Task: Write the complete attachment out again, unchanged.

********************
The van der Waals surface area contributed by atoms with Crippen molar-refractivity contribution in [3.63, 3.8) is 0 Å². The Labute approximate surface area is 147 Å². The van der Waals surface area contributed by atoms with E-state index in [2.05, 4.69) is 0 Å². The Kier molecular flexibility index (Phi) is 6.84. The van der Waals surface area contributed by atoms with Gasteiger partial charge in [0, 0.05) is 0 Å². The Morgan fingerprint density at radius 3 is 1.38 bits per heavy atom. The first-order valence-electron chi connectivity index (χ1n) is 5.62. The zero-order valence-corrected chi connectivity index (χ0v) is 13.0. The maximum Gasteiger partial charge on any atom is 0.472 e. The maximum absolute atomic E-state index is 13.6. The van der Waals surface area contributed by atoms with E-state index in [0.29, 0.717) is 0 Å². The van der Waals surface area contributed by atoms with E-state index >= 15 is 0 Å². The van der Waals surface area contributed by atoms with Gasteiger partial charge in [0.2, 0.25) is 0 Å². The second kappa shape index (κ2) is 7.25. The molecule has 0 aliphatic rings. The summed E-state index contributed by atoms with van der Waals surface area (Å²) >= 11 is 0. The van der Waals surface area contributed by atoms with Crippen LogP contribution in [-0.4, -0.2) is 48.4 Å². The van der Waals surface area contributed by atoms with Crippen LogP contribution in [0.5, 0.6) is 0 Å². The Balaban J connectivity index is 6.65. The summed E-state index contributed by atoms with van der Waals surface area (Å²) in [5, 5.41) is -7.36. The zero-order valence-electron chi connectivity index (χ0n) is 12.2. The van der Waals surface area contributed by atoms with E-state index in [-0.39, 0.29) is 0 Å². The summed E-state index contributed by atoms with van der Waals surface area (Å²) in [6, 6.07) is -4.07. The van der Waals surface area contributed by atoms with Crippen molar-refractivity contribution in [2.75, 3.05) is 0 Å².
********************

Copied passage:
The van der Waals surface area contributed by atoms with Crippen molar-refractivity contribution in [3.63, 3.8) is 0 Å². The Labute approximate surface area is 147 Å². The van der Waals surface area contributed by atoms with E-state index in [2.05, 4.69) is 0 Å². The Kier molecular flexibility index (Phi) is 6.84. The van der Waals surface area contributed by atoms with Gasteiger partial charge in [0, 0.05) is 0 Å². The Morgan fingerprint density at radius 3 is 1.38 bits per heavy atom. The first-order valence-electron chi connectivity index (χ1n) is 5.62. The zero-order valence-corrected chi connectivity index (χ0v) is 13.0. The maximum Gasteiger partial charge on any atom is 0.472 e. The maximum absolute atomic E-state index is 13.6. The van der Waals surface area contributed by atoms with E-state index in [0.29, 0.717) is 0 Å². The van der Waals surface area contributed by atoms with E-state index >= 15 is 0 Å². The van der Waals surface area contributed by atoms with Gasteiger partial charge in [0.2, 0.25) is 0 Å². The second kappa shape index (κ2) is 7.25. The molecule has 0 aliphatic rings. The summed E-state index contributed by atoms with van der Waals surface area (Å²) >= 11 is 0. The van der Waals surface area contributed by atoms with Crippen LogP contribution in [-0.4, -0.2) is 48.4 Å². The van der Waals surface area contributed by atoms with Crippen LogP contribution in [0.5, 0.6) is 0 Å². The Balaban J connectivity index is 6.65. The summed E-state index contributed by atoms with van der Waals surface area (Å²) in [5, 5.41) is -7.36. The zero-order valence-electron chi connectivity index (χ0n) is 12.2. The van der Waals surface area contributed by atoms with E-state index in [-0.39, 0.29) is 0 Å². The summed E-state index contributed by atoms with van der Waals surface area (Å²) in [6, 6.07) is -4.07. The van der Waals surface area contributed by atoms with Crippen molar-refractivity contribution in [2.75, 3.05) is 0 Å².